A Collection of Hormones - poetry review

As the Postman handed me today's post, complete with a smile, I looked on in wonder at the neatly gift wrapped parcel he had placed in my hand. Early birthday present? No. Late Christmas present? No. In fact it was a first edition, signed copy of 'A Collection of Hormones' - the debut anthology - by the friendly, humble Joanna F. Morley.

Unwrapping my present with nothing less than childlike anticipation, it was hard to be disappointed with something sealed with such care and honesty. Morley doesn't pretend to be a highly successful, established or - therefore - pretentious wordsmith. Neither does she pretend to be some kind of "working class hero"; she's simply Jo, a young Mother who has always enjoyed writing.

To say "A Collection of Hormones" is the perfect specimen of feminine poetry would be an unnecessarily sensationalist move. Morley's anthology is far from perfect; there are some disappointingly obvious copy errors and grammatical mistakes that are jarring at best. However, the collection is a truly frank, explorative catalogue of the female psyche through the most formative of years. Consequently, if nothing else, it's wildly interesting.

Every word penned throughout this anthology is poetic - from the synopsis to the epilogue - a charming move for a publishing novice. There is even an entire page spare for any "doodles" or notes you feel inspired to make after reading the collection and the front cover details a drawing made by the hand of a child; furthering the innocence of the work.

"A Collection of Hormones" is noted by Morely herself as a collection where '[t]he poems are placed from earliest to latest' (pg. 7). Unfortunately, through another small error of printing, this is untrue. A few - although not many - poems have been misplaced; a 2009 appearing before a 2007, for example. A tiny and very occasional mistake which serves to throw the reader out of the text.

Morely's anthology also relies heavily on colloquialisms - "me" instead of "my" for instance - and abbreviations such as "'cause" instead of "because" which feel unnatural and somewhat forced. I'm aware that Morley began writing the anthology at the age of 13 and at that age, in modern society, abbreviations are a vital part of language but, when it comes to poetry, I like mine to use full words and easily recognisable phrases. Perhaps I'm just a literary snob with a soul much older than my years (I always felt I should've been born in the 1930s) but when I read anything, particularly poetry, I like to feel as though the author has written purely to me in some intimate exchange of raw emotion. I don't speak like that, I also don't write like that, so for me this element of the text felt completely unrelatable.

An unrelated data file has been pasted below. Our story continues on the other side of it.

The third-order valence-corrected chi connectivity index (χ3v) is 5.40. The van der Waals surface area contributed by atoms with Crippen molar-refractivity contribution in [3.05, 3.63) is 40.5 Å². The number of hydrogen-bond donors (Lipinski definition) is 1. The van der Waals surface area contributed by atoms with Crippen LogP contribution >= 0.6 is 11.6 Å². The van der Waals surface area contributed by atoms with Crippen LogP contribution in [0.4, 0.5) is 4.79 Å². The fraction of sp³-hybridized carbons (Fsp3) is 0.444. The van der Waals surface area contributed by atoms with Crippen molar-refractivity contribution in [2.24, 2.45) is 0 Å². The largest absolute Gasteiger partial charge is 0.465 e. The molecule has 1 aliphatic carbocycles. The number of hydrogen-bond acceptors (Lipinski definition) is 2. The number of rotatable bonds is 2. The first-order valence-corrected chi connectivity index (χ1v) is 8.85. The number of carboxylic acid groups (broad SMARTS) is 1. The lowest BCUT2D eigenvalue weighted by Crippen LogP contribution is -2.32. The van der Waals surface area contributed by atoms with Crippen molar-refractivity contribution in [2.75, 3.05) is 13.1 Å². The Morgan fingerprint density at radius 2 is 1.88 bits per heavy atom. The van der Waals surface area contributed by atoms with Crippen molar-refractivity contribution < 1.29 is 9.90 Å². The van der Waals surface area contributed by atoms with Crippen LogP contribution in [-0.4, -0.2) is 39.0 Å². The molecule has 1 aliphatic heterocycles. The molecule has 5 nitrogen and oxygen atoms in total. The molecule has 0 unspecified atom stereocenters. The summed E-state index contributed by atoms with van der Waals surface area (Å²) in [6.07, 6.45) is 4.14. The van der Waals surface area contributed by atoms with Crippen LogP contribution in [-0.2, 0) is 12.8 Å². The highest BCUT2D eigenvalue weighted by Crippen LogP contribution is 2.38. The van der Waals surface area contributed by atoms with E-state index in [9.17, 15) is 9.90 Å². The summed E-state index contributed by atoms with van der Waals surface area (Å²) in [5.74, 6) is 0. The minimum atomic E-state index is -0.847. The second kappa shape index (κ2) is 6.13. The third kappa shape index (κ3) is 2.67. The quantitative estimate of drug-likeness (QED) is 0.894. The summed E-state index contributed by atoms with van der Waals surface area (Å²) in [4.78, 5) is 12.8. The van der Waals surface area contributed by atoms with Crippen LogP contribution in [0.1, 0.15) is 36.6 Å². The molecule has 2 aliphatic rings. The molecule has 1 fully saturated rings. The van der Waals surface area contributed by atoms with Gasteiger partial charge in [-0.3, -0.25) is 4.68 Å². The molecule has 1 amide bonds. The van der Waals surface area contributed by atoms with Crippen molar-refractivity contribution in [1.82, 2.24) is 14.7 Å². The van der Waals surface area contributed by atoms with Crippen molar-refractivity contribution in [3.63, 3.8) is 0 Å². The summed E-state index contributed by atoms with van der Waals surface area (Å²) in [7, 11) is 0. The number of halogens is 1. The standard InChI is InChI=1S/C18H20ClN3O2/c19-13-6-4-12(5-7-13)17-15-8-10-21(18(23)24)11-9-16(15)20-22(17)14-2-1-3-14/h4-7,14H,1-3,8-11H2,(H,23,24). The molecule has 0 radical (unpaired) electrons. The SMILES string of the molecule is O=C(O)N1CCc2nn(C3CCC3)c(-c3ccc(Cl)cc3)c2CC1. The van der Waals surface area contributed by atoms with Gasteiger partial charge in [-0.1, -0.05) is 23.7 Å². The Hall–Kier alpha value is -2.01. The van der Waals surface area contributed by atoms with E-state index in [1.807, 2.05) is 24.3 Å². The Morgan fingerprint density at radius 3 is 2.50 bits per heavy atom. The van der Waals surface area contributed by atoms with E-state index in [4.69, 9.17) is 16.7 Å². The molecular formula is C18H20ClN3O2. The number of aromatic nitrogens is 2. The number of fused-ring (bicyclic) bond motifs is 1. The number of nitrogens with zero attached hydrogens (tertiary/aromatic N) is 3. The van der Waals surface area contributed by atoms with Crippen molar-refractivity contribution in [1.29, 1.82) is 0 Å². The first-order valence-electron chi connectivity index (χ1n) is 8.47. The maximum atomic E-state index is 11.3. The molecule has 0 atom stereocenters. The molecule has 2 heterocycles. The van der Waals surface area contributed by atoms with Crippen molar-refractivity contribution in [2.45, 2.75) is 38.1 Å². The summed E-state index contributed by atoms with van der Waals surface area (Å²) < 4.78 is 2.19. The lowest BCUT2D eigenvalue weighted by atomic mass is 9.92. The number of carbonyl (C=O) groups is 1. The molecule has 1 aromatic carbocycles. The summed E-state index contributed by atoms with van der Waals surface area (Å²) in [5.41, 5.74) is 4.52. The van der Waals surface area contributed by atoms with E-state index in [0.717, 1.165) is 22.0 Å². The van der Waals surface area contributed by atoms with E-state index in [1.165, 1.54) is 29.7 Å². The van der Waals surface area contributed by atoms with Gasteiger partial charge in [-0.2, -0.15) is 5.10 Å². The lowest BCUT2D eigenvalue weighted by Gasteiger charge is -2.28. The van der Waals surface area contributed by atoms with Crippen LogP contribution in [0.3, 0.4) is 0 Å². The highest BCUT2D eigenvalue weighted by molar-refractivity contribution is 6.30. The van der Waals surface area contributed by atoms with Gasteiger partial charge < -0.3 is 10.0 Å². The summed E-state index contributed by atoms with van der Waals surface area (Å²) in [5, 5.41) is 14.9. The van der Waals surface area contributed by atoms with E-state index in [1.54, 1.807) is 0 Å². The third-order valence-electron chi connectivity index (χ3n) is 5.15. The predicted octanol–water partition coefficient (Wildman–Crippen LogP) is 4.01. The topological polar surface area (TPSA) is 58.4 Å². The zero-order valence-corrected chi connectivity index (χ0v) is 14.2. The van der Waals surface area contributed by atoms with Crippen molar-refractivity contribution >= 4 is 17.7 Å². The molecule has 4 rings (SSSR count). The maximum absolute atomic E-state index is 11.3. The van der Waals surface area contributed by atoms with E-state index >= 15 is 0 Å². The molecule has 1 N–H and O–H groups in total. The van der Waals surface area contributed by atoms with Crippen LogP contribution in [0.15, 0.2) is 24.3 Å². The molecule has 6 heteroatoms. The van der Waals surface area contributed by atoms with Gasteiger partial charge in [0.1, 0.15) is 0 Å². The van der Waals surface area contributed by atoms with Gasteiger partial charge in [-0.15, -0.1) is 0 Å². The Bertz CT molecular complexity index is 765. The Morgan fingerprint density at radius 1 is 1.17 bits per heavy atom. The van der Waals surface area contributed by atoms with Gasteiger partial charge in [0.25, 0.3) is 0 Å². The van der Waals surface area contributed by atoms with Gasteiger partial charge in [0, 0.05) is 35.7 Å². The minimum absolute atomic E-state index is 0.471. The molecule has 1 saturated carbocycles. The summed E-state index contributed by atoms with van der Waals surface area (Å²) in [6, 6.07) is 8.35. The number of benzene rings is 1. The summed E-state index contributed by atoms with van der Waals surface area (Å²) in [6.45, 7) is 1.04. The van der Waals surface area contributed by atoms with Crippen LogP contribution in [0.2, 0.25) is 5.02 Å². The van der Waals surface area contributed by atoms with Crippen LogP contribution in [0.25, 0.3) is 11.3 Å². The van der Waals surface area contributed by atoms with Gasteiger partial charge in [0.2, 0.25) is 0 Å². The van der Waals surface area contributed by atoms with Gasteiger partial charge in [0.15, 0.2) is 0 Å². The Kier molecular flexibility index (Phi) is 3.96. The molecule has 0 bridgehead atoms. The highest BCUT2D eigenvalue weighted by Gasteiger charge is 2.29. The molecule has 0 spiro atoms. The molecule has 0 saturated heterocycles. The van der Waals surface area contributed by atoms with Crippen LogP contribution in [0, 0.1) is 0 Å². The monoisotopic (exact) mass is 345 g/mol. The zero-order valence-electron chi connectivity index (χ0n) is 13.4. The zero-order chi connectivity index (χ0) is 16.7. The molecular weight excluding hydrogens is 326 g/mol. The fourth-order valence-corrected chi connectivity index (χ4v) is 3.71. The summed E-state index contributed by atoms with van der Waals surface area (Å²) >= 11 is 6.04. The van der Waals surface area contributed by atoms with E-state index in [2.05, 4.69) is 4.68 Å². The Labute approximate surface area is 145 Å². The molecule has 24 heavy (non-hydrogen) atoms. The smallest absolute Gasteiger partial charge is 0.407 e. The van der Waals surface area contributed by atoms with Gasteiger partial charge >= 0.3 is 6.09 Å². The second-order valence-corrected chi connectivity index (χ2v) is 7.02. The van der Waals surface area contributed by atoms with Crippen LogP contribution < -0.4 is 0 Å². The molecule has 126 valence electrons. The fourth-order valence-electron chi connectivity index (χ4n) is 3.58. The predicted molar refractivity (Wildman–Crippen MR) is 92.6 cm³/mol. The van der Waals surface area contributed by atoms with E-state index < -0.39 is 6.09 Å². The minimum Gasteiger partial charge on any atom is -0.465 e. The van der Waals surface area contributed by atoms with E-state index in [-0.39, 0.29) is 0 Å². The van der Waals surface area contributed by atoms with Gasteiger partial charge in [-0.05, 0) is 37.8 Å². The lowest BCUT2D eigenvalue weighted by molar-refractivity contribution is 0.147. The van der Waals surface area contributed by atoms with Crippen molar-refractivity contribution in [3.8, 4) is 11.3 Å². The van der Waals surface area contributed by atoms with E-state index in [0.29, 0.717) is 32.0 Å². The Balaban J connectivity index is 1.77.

The poems are an odd mix, but in a refreshing way. Some are funny, some deeply emotional, some ripe with nothing but teenage angst... I quite like that. I like the fact that when you feel as though you can no longer handle anymore anger, bitterness, sadness, your poetic prayers are answered by the relief of a silly, lighthearted poem to follow. I also like the author's admission in the beginning that 'some are not by far my favourite', there's an admirable integrity to this I can't help but warm to. Morley knows her work is not of outstanding quality, but she's not doing it for the title of 'genius'.

Some poems I enjoyed, some I really didn't. 'Pet Tomato (1)' & 'Pet Tomato 2' were a personal highlight for me. The rhythm flowed beautifully, the rhymes were carefully considered and perfectly placed, the subject matter slightly odd but somewhat magical - all coming together to create 2 particularly playful, youthful, imaginative poems that I would recommend to anyone and everyone I know. Honestly, though, when Morley gets it wrong she really gets it wrong; 'Selwyn School' I found particularly clumsy and awkwardly paced. More than one of the poems confuses tense in a rather frustrating and unknowing way which shows her inexperience.

On the whole, Joanna F. Morley's anthology "A Collection of Hormones" is funny, honest and charming. It's an intriguing, incredibly strong piece of literature from a debut poet with, what I hope will be, a bright future ahead of her. Morley, herself, is personable, witty and humble - something I feel deserves special credit - and I wish her all the success available. In Morley words, this anthology does not 'regress or regret' (pg. 8).

(c) Sophie Porter 2013

A Collection of Hormones published by Grange House publishers is available via Amazon

Joanna F. Morley is on twitter @purplefreefall

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